A school year is 180 days, with no two days and no two schools exactly alike. The students differ, the teachers differ, school cultures differ. Here, our photographers find what makes our school days anything but ordinary, the people and programs and events that make a difference, school day in and school day out.
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In September, the Suffern Central School District began its Cybersecurity Academy. It is a three-year program aimed at teaching advanced hardware and software knowledge, coding and networking skills, building collaborative problem-solving skills and performing under pressure while preparing for national competitions. The program also prepares students for industry certification exams to enter the workforce or continue on to college to further their education.
Suffern High School’s Cybersecurity Academy teacher Ariel Sanzo instructs her class.
“(The students are) really excited. I’m lucky enough to be teaching over 60 students. I have three sections of this course and the perspective for everyone individually is different,” said Ariel Sanzo, Suffern’s Cybersecurity Academy instructor. “Some of them are ready to start hacking now, and wanting to understand the good, the bad, how do I become more knowledgeable. Versus other kids who want to do more of the ‘oh I want to help people become more informed.’ They’ve been researching careers; they’ve been looking at colleges. It’s really been great to see them get excited. Not only about their personal education and where this program is going but also what it is going to look like in five years because who knows what security is going to look like. Who knows what technology can hold.”
Suffern High School student Sophia Poelsen works on her workstation Nov. 3 in the Cybersecurity Academy classroom at Suffern High School.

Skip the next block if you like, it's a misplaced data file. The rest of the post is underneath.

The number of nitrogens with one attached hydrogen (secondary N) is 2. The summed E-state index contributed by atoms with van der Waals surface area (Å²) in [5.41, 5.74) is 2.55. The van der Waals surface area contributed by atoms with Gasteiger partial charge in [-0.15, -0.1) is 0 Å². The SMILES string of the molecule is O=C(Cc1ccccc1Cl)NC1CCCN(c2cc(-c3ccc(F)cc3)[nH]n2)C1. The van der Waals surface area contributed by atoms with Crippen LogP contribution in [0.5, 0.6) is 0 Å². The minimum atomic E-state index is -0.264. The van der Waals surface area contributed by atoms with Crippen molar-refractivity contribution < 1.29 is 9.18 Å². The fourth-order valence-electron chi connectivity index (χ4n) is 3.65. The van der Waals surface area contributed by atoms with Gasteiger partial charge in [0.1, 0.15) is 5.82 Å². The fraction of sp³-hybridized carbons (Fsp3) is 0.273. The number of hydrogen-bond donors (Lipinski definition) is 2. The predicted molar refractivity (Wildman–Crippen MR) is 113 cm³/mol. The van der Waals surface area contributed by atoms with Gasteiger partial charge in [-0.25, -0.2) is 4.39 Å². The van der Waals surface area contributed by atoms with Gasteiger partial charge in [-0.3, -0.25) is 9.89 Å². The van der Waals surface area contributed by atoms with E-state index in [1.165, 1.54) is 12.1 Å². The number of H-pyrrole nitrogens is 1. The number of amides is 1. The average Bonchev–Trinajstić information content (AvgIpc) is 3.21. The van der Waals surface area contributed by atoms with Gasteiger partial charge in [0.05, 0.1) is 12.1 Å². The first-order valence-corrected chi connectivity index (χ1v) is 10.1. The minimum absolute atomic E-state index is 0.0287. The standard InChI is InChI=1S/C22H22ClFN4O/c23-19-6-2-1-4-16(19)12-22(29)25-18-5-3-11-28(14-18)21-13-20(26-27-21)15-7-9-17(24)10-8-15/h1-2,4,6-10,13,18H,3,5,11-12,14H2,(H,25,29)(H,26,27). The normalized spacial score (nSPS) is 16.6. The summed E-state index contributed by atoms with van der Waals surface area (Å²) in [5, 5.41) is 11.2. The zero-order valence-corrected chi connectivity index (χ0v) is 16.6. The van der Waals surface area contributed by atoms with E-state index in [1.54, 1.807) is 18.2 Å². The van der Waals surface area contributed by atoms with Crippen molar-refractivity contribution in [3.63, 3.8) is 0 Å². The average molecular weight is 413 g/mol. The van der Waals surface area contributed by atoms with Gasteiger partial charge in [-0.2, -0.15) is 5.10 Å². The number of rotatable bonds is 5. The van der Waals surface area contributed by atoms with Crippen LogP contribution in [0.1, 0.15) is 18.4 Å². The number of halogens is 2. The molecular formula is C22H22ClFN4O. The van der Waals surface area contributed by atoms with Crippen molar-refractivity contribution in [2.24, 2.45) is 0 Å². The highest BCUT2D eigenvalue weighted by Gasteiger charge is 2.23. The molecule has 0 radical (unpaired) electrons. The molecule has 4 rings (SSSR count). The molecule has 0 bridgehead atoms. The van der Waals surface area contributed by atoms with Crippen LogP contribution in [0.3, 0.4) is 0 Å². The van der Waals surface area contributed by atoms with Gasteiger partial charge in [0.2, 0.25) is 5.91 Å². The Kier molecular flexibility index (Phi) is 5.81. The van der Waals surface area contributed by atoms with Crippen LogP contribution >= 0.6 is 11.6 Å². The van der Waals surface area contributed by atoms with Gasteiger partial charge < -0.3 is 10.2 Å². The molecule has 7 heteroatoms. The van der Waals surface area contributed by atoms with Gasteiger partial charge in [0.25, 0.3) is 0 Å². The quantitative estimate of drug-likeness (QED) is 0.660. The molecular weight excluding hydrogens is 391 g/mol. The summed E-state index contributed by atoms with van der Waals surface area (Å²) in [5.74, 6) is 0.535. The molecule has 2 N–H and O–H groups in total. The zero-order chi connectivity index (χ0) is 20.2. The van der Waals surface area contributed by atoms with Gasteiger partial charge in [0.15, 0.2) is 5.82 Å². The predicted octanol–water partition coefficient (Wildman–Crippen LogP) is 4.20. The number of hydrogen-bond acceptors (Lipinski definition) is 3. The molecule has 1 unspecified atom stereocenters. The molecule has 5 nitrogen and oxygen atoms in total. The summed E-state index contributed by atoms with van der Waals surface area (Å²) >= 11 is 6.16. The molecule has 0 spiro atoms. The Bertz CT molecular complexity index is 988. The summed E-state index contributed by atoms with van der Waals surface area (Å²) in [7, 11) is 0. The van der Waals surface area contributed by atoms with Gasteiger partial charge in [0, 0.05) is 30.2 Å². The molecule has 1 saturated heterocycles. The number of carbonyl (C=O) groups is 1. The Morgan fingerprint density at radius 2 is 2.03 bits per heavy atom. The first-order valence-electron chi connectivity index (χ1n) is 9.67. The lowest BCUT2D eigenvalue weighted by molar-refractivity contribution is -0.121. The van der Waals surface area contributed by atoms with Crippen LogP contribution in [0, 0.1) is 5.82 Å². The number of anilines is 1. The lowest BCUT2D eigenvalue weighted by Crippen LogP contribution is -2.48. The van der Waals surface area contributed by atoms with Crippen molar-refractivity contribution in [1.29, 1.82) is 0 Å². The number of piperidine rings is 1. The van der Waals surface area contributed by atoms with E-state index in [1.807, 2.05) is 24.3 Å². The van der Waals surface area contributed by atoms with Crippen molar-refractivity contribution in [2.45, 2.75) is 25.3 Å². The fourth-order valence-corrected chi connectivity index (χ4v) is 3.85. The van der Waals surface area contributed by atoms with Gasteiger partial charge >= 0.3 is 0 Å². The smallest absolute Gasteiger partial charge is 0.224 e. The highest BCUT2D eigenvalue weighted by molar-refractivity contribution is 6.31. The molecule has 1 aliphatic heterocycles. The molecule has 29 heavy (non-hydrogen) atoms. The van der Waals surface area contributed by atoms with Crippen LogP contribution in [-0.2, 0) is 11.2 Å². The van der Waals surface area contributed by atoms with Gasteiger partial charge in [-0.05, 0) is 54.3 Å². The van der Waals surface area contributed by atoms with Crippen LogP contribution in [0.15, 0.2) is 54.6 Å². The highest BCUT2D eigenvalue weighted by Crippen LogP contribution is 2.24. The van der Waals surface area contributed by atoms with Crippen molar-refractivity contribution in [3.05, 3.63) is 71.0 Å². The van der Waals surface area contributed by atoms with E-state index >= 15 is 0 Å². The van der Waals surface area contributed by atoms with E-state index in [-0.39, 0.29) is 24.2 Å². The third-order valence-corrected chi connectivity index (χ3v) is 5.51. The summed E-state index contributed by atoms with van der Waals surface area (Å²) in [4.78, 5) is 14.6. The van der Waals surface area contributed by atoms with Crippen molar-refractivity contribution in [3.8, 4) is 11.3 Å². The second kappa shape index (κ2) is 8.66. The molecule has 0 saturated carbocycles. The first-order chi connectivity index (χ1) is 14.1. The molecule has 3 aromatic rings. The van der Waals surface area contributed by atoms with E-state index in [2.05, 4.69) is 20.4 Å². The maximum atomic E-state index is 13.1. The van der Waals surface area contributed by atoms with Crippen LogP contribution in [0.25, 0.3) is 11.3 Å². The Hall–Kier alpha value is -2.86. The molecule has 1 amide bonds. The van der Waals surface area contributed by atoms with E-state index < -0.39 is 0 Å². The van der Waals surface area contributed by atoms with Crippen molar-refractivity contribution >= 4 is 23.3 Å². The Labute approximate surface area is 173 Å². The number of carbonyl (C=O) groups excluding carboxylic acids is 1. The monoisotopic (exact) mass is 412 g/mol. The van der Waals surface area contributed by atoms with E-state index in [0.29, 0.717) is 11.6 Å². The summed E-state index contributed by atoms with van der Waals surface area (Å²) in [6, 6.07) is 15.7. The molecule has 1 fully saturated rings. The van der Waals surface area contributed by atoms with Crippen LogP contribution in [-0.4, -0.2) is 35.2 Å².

The Cybersecurity Academy program benefits students with “everything from digital literacy to just expanding upon common skills from day-to-day, whether it be like, hey, is this a phishing email to I need to change my password every 90 days,” Sanzo said.
Suffern High School student Matthew Block works on his workstation in the Cybersecurity Academy classroom.
“They have amazing opportunities just participating in this program,” Sanzo said.
At the end of the three years of the program, she said, students will be able to sit for a certification exam, which will allow them to immediately become employed for positions that don’t require a college education. Then, if they so choose, they could be working and earning a degree in the field of their choice simultaneously.
Sanzo, left, works with student Jordan Samuel at his workstation.
“The idea (for the class) came from the superintendent (Erik Gunderson),” said Jenny Mirmelstein, director of communications and community relations for Suffern Central School District. “He is part of an organization called the League of Innovative Schools. That’s a national organization that works to bring new programs and new ways of thinking to the schools. We’re working with League of Innovative Schools and this company called Digital Promise … we are one of 12 schools in the country that were picked to be a part of this cybersecurity program.”
Sanzo teaches a Cybersecurity Academy class Nov. 3.
“We have sophomores, juniors and seniors in the program now, so we are currently exploring partnerships, like for our juniors, RCC, which is right around the corner, has a phenomenal cybersecurity program … (we are) trying to see where the transitions will be smooth for them to provide them their opportunities because they can’t do the full three years with us,” Sanzo said.
Sanzo, right, works with student Tyler Williams at his workstation.